Federal law and state anti-discrimination laws forbid companies from retaliating against any individual who opposes unlawful employment practices, or who participates in governmental investigations of Title VII claims or state law claims. This means that an employee who makes an employment-related claim or who assists investigators who are working on an employment claim cannot be mistreated on the basis of that participation. A Michigan employment attorney can advise you if you have been retaliated against for participating in an investigation.
What Is an Adverse Employment Action?
One of the key issues in a retaliation case is whether the employee has suffered an adverse employment action. What constitutes an adverse employment action, however, is not always clear. A Michigan employment attorney can advise you about whether your case involves an adverse employment action. One question is whether employer conduct that is not as severe as an ultimate employment decision (meaning a failure to hire, a demotion, or termination) could constitute an adverse employment action. The U.S. Supreme Court ruled in 2006 that it could, and that the anti-retaliation provision of Title VII was not simply limited to ultimate employment decisions; rather, it also covered any employer actions that would be materially adverse to an employee or applicant.
The Court held that, although Title VII is not so draconian that it would create a federal employment case if an employee has merely encountered normally petty slights, minor annoyances, and simple lack of good manners, the Court held that retaliation claims often require a factually intensive analysis depending on the facts and circumstances of the case. The court explained that the standard is more general because the significance of any given act of retaliation will often depend upon the particular circumstances.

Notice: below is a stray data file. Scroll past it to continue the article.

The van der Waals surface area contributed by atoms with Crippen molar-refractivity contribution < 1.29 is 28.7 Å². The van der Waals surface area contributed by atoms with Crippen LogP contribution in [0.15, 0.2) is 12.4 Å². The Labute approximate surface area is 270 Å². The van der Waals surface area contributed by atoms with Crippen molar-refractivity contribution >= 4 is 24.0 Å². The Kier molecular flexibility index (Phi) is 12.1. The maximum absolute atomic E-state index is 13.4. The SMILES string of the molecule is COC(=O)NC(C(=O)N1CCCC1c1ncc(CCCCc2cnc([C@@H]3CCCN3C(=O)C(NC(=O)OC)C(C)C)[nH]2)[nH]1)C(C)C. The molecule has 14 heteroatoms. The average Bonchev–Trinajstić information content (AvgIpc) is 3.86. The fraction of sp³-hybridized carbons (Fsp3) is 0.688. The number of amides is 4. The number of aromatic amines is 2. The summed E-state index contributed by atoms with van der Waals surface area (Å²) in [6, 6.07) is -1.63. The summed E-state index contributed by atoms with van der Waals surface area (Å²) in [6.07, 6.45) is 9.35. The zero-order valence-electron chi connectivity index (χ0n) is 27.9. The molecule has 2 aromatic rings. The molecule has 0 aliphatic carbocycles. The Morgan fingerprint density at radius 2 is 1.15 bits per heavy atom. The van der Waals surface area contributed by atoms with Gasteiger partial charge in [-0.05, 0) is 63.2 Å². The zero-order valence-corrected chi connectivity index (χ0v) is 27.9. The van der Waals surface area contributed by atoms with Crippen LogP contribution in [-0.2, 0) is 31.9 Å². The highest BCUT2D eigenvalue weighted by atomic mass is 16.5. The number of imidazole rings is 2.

- A schedule change in an employees work schedule may make little difference to many workers but may matter enormously to a young mother with school-age children.
- A supervisors refusal to invite an employee to lunch is normally trivial, a no actionable petty slight. But to retaliate by excluding an employee from a weekly training lunch that contributes significantly to the employee’s professional advancement might well deter a reasonable employee from complaining about discrimination.
If you have suffered from retaliation or discriminatory treatment in the workplace, contact a Michigan employment attorney at the Law Offices of Christopher Trainor & Associates by calling 800-961-8477.